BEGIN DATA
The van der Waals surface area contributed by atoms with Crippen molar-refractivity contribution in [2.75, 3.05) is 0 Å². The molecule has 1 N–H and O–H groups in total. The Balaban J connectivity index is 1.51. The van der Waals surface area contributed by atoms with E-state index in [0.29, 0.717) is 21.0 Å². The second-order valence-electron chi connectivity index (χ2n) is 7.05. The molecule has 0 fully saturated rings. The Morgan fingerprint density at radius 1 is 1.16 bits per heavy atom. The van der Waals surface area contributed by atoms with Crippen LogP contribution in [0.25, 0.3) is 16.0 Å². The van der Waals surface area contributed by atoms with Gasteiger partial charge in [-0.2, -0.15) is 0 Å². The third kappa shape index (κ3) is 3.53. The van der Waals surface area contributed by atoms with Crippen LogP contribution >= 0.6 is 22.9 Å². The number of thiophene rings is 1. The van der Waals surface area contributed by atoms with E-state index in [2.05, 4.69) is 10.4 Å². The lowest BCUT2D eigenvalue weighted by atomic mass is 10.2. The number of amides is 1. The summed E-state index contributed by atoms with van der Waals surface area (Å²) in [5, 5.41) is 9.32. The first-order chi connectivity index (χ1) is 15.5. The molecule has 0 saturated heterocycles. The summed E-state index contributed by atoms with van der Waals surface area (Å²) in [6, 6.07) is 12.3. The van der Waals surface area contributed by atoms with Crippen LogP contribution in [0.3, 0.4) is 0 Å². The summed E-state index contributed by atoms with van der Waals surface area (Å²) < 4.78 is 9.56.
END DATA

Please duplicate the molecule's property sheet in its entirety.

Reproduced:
The van der Waals surface area contributed by atoms with Crippen molar-refractivity contribution in [2.75, 3.05) is 0 Å². The molecule has 1 N–H and O–H groups in total. The Balaban J connectivity index is 1.51. The van der Waals surface area contributed by atoms with E-state index in [0.29, 0.717) is 21.0 Å². The second-order valence-electron chi connectivity index (χ2n) is 7.05. The molecule has 0 fully saturated rings. The Morgan fingerprint density at radius 1 is 1.16 bits per heavy atom. The van der Waals surface area contributed by atoms with Crippen LogP contribution in [0.25, 0.3) is 16.0 Å². The van der Waals surface area contributed by atoms with Gasteiger partial charge in [-0.2, -0.15) is 0 Å². The third kappa shape index (κ3) is 3.53. The van der Waals surface area contributed by atoms with Crippen LogP contribution >= 0.6 is 22.9 Å². The number of thiophene rings is 1. The van der Waals surface area contributed by atoms with E-state index in [2.05, 4.69) is 10.4 Å². The lowest BCUT2D eigenvalue weighted by atomic mass is 10.2. The number of amides is 1. The summed E-state index contributed by atoms with van der Waals surface area (Å²) in [5, 5.41) is 9.32. The first-order chi connectivity index (χ1) is 15.5. The molecule has 0 saturated heterocycles. The summed E-state index contributed by atoms with van der Waals surface area (Å²) in [6, 6.07) is 12.3. The van der Waals surface area contributed by atoms with Crippen LogP contribution in [0.3, 0.4) is 0 Å². The summed E-state index contributed by atoms with van der Waals surface area (Å²) < 4.78 is 9.56.